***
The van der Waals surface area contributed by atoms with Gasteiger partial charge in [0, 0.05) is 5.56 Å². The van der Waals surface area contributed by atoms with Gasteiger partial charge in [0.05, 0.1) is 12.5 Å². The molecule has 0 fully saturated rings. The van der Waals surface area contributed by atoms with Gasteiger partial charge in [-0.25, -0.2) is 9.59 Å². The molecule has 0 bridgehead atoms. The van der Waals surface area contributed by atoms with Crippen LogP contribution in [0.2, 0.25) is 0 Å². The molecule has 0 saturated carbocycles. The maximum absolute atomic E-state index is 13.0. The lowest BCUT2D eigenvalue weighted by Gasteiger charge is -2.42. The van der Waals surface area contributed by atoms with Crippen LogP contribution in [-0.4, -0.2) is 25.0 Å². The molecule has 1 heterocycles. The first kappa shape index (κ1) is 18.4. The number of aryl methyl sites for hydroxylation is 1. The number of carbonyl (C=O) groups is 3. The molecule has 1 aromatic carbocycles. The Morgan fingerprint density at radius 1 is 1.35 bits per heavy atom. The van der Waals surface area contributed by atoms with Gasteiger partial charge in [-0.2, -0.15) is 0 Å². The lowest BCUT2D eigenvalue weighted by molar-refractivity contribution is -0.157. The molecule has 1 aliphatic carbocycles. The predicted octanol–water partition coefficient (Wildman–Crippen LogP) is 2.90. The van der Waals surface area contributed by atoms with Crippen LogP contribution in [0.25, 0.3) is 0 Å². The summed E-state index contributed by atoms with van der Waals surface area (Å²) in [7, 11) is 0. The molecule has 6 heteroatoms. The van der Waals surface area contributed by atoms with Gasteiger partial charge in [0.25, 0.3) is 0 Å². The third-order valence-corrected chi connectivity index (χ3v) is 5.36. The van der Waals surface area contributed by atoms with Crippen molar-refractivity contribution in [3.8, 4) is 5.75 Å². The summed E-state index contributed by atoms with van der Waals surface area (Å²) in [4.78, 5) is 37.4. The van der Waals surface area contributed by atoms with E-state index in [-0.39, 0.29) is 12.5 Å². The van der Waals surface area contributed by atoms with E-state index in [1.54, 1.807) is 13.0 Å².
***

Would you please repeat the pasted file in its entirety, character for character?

The van der Waals surface area contributed by atoms with Gasteiger partial charge in [0, 0.05) is 5.56 Å². The van der Waals surface area contributed by atoms with Gasteiger partial charge in [0.05, 0.1) is 12.5 Å². The molecule has 0 fully saturated rings. The van der Waals surface area contributed by atoms with Gasteiger partial charge in [-0.25, -0.2) is 9.59 Å². The molecule has 0 bridgehead atoms. The van der Waals surface area contributed by atoms with Crippen LogP contribution in [0.2, 0.25) is 0 Å². The molecule has 0 saturated carbocycles. The maximum absolute atomic E-state index is 13.0. The lowest BCUT2D eigenvalue weighted by Gasteiger charge is -2.42. The van der Waals surface area contributed by atoms with Crippen LogP contribution in [-0.4, -0.2) is 25.0 Å². The molecule has 1 heterocycles. The first kappa shape index (κ1) is 18.4. The number of aryl methyl sites for hydroxylation is 1. The number of carbonyl (C=O) groups is 3. The molecule has 1 aromatic carbocycles. The Morgan fingerprint density at radius 1 is 1.35 bits per heavy atom. The van der Waals surface area contributed by atoms with Gasteiger partial charge in [-0.2, -0.15) is 0 Å². The lowest BCUT2D eigenvalue weighted by molar-refractivity contribution is -0.157. The molecule has 1 aliphatic carbocycles. The predicted octanol–water partition coefficient (Wildman–Crippen LogP) is 2.90. The van der Waals surface area contributed by atoms with Crippen LogP contribution in [0.25, 0.3) is 0 Å². The summed E-state index contributed by atoms with van der Waals surface area (Å²) in [7, 11) is 0. The molecule has 6 heteroatoms. The van der Waals surface area contributed by atoms with Gasteiger partial charge in [0.25, 0.3) is 0 Å². The third-order valence-corrected chi connectivity index (χ3v) is 5.36. The van der Waals surface area contributed by atoms with Crippen molar-refractivity contribution in [3.8, 4) is 5.75 Å². The summed E-state index contributed by atoms with van der Waals surface area (Å²) in [4.78, 5) is 37.4. The van der Waals surface area contributed by atoms with E-state index in [-0.39, 0.29) is 12.5 Å². The van der Waals surface area contributed by atoms with E-state index in [1.54, 1.807) is 13.0 Å².